Photo credit: The Labour Party

Hate crime laws: TD warns against criminalising “stupid” remarks

Labour Party TD Aodhán Ó Ríordáin has warned against the danger of criminalising “stupid” remarks in an attempt to tackle hate crimes and hate speech, which he says would “criminalise the wrong people.”

The comments were made this week during a debate on the controversial Criminal Justice (Incitement to Violence or Hatred and Hate Offences) Bill 2022, which would see a variety of hate crime laws introduced in Ireland.

Discussing the Bill, Ó Ríordáin warned that there were instances in which people made “stupid” comments in the heat of the moment during an argument, but that this was not necessarily the same as being a wilful “hate criminal.”

“What we do not want is somebody who is in an altercation and says something stupid then labelled a hate criminal,” the Dublin Bay North TD said.

“…We do not want legislation that ends up criminalising the wrong people. There is a whole world of a difference between somebody who is motivated to attack somebody based on their ethnicity or other characteristics, versus somebody who gets involved in an altercation and who then uses that person’s ethnicity or characteristics as a slur as a result of that altercation.”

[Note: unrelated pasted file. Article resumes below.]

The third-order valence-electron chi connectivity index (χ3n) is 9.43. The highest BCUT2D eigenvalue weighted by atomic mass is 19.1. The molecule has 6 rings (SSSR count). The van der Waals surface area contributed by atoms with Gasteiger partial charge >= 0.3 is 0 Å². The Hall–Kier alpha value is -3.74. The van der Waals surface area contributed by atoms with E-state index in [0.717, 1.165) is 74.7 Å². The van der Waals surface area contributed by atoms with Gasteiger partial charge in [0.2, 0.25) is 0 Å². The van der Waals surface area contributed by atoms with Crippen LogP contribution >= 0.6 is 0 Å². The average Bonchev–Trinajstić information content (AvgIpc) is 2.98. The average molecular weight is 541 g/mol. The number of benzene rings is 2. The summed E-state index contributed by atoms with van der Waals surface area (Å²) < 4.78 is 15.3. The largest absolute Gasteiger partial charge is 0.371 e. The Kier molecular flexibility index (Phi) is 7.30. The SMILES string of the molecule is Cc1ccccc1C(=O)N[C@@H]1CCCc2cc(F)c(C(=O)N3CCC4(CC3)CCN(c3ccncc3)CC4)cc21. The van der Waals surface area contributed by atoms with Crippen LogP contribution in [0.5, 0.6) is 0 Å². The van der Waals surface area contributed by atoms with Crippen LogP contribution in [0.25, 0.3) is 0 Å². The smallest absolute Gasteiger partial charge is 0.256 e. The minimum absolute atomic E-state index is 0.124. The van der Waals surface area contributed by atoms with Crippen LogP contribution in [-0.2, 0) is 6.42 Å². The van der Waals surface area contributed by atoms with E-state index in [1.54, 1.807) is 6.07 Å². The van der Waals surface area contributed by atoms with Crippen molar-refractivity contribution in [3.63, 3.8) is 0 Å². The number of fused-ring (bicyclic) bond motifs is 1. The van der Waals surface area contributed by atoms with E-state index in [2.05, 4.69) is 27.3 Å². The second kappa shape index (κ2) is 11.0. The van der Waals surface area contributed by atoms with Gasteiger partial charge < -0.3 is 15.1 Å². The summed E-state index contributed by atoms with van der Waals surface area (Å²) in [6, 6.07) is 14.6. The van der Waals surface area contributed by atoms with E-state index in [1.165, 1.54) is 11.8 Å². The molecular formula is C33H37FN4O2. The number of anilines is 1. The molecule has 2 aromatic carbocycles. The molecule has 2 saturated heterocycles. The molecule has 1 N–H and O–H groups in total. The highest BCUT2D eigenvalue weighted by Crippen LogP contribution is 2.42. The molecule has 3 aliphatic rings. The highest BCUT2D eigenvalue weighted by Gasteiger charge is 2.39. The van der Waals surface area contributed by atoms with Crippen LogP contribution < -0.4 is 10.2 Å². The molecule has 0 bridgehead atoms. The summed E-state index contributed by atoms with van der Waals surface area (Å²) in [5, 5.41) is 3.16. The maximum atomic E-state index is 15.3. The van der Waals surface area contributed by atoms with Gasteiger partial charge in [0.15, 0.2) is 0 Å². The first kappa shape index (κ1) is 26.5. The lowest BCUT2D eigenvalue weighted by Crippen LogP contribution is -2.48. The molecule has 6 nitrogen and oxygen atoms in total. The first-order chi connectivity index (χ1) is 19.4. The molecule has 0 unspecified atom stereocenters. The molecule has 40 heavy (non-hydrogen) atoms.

He added that, by conflating the two situations, it was possible to “lose” the person.

“If we equate those two instances, I think we will be doing a disservice to the person in the second case,” he said.

“We will then possibly have lost that person forever. That happens far too often when you criminalise somebody. In a certain circumstance, they could be gone.”

Ó Ríordáin went on to outline how, by effectively turning someone into a “hate criminal,” that can drive the person to take that on as part of their identity.

“In certain circumstances, what can happen to a young person is that they double down on that,” he said.

“They will say, “I have just been labelled as somebody who has just committed a hate crime”. They can be influenced by people in that sphere who will turn them into a victim. That will then be a fork in the road of their lives.”

Ó Ríordáin added that legislators were “conflicted” on the matter, conceding that “It is not an easy issue.” He called for “further investigation into this matter.”

Ó Ríordáin and his party have long been advocates of so-called “hate speech” laws, calling for “robust hate-speech legislation” for years before the current Bill.


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